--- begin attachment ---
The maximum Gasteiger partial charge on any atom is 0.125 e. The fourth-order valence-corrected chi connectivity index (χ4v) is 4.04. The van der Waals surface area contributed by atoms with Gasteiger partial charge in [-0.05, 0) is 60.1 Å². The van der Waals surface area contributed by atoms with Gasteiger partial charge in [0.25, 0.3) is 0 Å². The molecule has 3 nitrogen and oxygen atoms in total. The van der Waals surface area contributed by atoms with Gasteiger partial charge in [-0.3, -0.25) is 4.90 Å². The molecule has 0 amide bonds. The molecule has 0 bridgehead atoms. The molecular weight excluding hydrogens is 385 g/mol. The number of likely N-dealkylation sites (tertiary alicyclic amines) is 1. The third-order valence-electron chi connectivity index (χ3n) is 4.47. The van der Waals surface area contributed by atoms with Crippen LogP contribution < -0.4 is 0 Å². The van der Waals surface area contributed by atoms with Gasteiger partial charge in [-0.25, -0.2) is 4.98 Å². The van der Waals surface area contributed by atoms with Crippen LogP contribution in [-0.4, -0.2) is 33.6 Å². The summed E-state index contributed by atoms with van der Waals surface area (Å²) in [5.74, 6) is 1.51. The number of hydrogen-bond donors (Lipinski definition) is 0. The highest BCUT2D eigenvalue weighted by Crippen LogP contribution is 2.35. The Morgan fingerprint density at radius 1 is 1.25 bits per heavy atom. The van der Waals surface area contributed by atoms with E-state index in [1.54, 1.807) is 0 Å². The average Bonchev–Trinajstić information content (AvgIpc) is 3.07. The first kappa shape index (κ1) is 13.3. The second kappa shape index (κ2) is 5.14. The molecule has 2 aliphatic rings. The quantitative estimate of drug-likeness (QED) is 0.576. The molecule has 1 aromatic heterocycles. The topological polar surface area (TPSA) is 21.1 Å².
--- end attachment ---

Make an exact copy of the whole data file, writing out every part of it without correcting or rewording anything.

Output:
The maximum Gasteiger partial charge on any atom is 0.125 e. The fourth-order valence-corrected chi connectivity index (χ4v) is 4.04. The van der Waals surface area contributed by atoms with Gasteiger partial charge in [-0.05, 0) is 60.1 Å². The van der Waals surface area contributed by atoms with Gasteiger partial charge in [0.25, 0.3) is 0 Å². The molecule has 3 nitrogen and oxygen atoms in total. The van der Waals surface area contributed by atoms with Gasteiger partial charge in [-0.3, -0.25) is 4.90 Å². The molecule has 0 amide bonds. The molecule has 0 bridgehead atoms. The molecular weight excluding hydrogens is 385 g/mol. The number of likely N-dealkylation sites (tertiary alicyclic amines) is 1. The third-order valence-electron chi connectivity index (χ3n) is 4.47. The van der Waals surface area contributed by atoms with Crippen LogP contribution < -0.4 is 0 Å². The van der Waals surface area contributed by atoms with Gasteiger partial charge in [-0.25, -0.2) is 4.98 Å². The van der Waals surface area contributed by atoms with Crippen LogP contribution in [-0.4, -0.2) is 33.6 Å². The summed E-state index contributed by atoms with van der Waals surface area (Å²) in [5.74, 6) is 1.51. The number of hydrogen-bond donors (Lipinski definition) is 0. The highest BCUT2D eigenvalue weighted by Crippen LogP contribution is 2.35. The Morgan fingerprint density at radius 1 is 1.25 bits per heavy atom. The van der Waals surface area contributed by atoms with E-state index in [1.54, 1.807) is 0 Å². The average Bonchev–Trinajstić information content (AvgIpc) is 3.07. The first kappa shape index (κ1) is 13.3. The second kappa shape index (κ2) is 5.14. The molecule has 2 aliphatic rings. The quantitative estimate of drug-likeness (QED) is 0.576. The molecule has 1 aromatic heterocycles. The topological polar surface area (TPSA) is 21.1 Å².